Virginia Poet Laureate Luisa A. Igloria (Maps for Migrants and Ghosts) and Benjamín Naka-Hasebe Kingsley (Dēmos: An American Multitude) read from and discuss their work exploring how language serves as a key and a map to the places and people that have been lost. Weaving together personal and family histories—from Igloria’s childhood in the Philippines to Kingsley’s intersection of Onondaga, Japanese, Cuban, and Appalachian cultures—these poets document the transformative promise and simultaneous intolerance of American society.
As part of the all-virtual 2021 Virginia Festival of the Book, this event is FREE to attend and open to the public. To attend, please register below or simply make plans to watch on Facebook.com/VaBookFest. The video recording from this event will also be available to watch after the event concludes, on VaBook.org/Watch.
This event will include live-captioning.
Thanks to our bookseller for this event, New Dominion Bookshop.
“It’s telling, the things / we return to,’ writes Luisa A. Igloria in this masterful new collection, where memory takes us on a journey that is full of music and wisdom. I opened this book on the poems about her mother and fell in love with this voice, one that has learned to be ‘completely alone, even among others,’ a voice that knows how to enter the dark and find music in it. This lyric record of Maps for Migrants and Ghosts is a journey both spiritual and personal, one that understands that at our most private we still live in history, yet finds, in the terrors of that history, a healing melody, a tune.” —Ilya Kaminsky, author of Deaf Republic and Dancing in Odessa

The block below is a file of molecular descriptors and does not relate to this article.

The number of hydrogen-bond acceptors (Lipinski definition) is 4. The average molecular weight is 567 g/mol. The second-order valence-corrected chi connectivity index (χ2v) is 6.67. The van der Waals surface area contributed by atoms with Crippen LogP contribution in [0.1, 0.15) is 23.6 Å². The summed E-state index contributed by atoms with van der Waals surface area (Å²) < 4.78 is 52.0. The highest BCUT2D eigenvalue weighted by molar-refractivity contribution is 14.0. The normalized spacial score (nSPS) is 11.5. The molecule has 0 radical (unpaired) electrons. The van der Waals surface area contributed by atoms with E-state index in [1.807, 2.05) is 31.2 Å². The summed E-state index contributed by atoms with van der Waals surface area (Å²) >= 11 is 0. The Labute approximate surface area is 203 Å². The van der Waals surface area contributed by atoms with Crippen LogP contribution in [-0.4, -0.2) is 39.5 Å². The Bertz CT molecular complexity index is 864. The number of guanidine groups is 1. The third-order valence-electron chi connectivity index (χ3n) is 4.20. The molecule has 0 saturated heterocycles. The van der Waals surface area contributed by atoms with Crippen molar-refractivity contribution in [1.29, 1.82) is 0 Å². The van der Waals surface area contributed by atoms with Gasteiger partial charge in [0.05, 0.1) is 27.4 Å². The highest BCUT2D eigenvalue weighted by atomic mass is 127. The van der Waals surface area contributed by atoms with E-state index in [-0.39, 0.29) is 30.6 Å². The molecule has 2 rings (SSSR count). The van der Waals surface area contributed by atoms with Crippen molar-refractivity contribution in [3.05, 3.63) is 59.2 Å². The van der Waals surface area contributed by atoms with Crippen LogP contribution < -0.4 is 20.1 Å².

““Benjamín Naka-Hasebe Kingsley’s book Dēmos is a powerhouse collection of poems by a powerhouse poet. Dēmos showcases the range of the poet―one who can write lullaby lyrics and in the very next poem mold words out of fire. The energy in these poems is electric as Naka-Hasebe Kingsley explores and condemns the many injustices towards Native Americans and other marginalized communities throughout our short history. Naka-Hasebe Kingsley’s poems are unflinching, unrelenting, disarming, and brilliant in their range, form, and language. This is a necessary book of ferocity and strength during a challenging time.” ―Victoria Chang
Thanks to American Indian & Indigenous Community Center at Virginia Tech and The Muse Writers Center for sharing information about this event.